As if there were some big clock somewhere, ticking down to zero. There was no clock. There was no ‘out of time’. Sebastian was out there, waiting for someone to find him. He did not have an expiration date.
So when I found the note on my doorstep, I had no idea what to do.
It looked like a kid had written it. There was a map inside, and I saw several circles. A big circle around a huge, privately owned wooded area about a hundred miles away. Then a small red circle inside it, and then an even smaller red circle in that with the word “here” written inside.
Was this where Sebastian was? Who had left this note? I considered just running out and looking for him myself but I did the supposedly smart thing by taking the note to the police. Which they dismissed.
DISMISSED! The only real clue, and they insisted that one of my kids had done it because they were scared. They dismissed the only clue to my Sebastian’s whereabouts!!!! I was so furious that I coulda just ripped them to pieces but I kept my temper. Somehow.
When I got home, I asked both Duncan and Serenity but they both denied it. They also both kept asking me, “Is this where Mom is? Is this where the police are going?”
“We’ll find out,” I told them then after about half an hour of thinking, I called my in-laws to make sure Kaylee hadn’t gotten out and written this note. No, she had been at the house all day long. So it wasn’t her.
Who was it? Maybe it was someone who really knew where Sebastian was, who was just… disguising their handwriting and spelling to look like a kid? Or maybe it was… well, I had my suspicions who it might be. If it was, then it was a trick. But if it wasn’t, then this could be the only lead.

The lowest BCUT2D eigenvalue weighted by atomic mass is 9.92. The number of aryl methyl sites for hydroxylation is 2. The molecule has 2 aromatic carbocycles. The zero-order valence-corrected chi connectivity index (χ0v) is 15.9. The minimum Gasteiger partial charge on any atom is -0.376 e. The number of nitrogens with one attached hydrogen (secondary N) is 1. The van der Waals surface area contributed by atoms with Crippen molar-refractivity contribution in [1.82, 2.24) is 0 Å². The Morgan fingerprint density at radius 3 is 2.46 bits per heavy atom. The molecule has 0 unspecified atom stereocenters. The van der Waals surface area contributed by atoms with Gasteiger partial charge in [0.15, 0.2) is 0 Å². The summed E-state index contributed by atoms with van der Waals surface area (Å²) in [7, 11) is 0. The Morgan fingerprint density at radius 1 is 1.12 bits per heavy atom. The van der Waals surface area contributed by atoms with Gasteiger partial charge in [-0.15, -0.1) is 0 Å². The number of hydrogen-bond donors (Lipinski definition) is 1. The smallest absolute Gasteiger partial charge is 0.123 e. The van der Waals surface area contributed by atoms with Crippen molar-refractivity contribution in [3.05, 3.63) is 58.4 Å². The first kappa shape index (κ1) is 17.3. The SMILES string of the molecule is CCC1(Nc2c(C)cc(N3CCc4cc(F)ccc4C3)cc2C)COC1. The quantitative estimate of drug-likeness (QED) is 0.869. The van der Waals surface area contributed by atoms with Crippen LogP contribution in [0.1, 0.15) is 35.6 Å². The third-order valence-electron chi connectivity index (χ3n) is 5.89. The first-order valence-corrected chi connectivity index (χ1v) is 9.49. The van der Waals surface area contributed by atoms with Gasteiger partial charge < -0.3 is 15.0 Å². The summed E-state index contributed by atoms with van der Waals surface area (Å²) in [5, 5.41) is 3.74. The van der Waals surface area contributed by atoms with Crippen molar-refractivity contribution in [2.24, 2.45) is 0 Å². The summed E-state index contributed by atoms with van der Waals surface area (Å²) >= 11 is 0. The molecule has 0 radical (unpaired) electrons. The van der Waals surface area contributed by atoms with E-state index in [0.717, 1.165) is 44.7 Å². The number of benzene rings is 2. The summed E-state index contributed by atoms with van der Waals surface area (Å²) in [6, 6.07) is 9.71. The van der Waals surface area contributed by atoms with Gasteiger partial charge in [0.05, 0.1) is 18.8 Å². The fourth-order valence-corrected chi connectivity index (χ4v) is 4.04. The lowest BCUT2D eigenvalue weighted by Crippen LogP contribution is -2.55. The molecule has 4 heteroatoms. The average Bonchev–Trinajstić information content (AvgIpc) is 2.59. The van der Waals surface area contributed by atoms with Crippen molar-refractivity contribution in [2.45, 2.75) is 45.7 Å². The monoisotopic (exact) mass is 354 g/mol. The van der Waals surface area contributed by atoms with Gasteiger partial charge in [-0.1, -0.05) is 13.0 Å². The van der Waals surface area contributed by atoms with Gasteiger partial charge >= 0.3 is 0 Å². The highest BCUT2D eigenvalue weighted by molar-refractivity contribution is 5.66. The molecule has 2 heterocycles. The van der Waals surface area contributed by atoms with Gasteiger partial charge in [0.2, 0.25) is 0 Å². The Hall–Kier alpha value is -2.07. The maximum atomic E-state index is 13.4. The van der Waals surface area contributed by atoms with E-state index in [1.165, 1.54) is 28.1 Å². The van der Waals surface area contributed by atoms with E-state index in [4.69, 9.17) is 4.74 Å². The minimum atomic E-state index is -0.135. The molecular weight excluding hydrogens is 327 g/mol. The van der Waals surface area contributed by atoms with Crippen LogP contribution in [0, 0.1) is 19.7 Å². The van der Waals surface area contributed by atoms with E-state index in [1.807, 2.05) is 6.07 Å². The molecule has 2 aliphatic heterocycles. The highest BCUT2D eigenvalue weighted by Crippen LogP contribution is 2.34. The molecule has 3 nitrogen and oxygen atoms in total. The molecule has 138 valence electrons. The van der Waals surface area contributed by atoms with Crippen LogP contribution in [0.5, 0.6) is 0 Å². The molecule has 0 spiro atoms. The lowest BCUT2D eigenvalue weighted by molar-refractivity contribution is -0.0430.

After another hour of thinking, I called Zari and Julie and asked them if they’d please come and watch the kids while I took an overnight trip.
Horses. Horses? “Horses?” I demanded, not sure if I had heard right. “What on earth are you talking about?”
Professor Whatever looked around yet again then stepped closer, dropping his voice to a whisper. “Th-the quickest w-way other than helicopter is h-horse. It’s only a f-few hours’ ride from th-this hut to the town, off our p-property. Maybe…” He looked past me, as if figuring it out. “If you k-kept to a brisk trot and g-gave the horse breaks, maybe an occasional g-gallop… p-probably about five hours. On foot it w-would take m-much longer. Many m-more hours longer.”
I folded my arms, deciding he was a bit of a nutcase. “Yeah, I’ll just get the horse I have folded under the bed and make the escape.”
He blinked then went red. “I d-didn’t m-mean right this s-second!” he half-wailed. “I w-was going to g-get you a horse, and a m-map with the t-trail marked. I c-could get it b-by Saturday.”
“The day after tomorrow,” I said, trying to work out the dates in my head. “You’ll help me escape. Why? I want to know why.”
His lips twisted into a smile. “D-Danevbies, always c-curious. I s-swear, I’ve heard the w-word ‘why’ more t-times from your family than anywhere else.” I just raised an eyebrow, waiting for his reply. “I t-told you, I’m your g-great-grandfather. I g-guess if you weren’t told, you w-wouldn’t believe me.”
“I’m sorry but you’re closer to my son’s age than you are to my age, and you expect me to believe this whole great-grandfather thing?” I asked.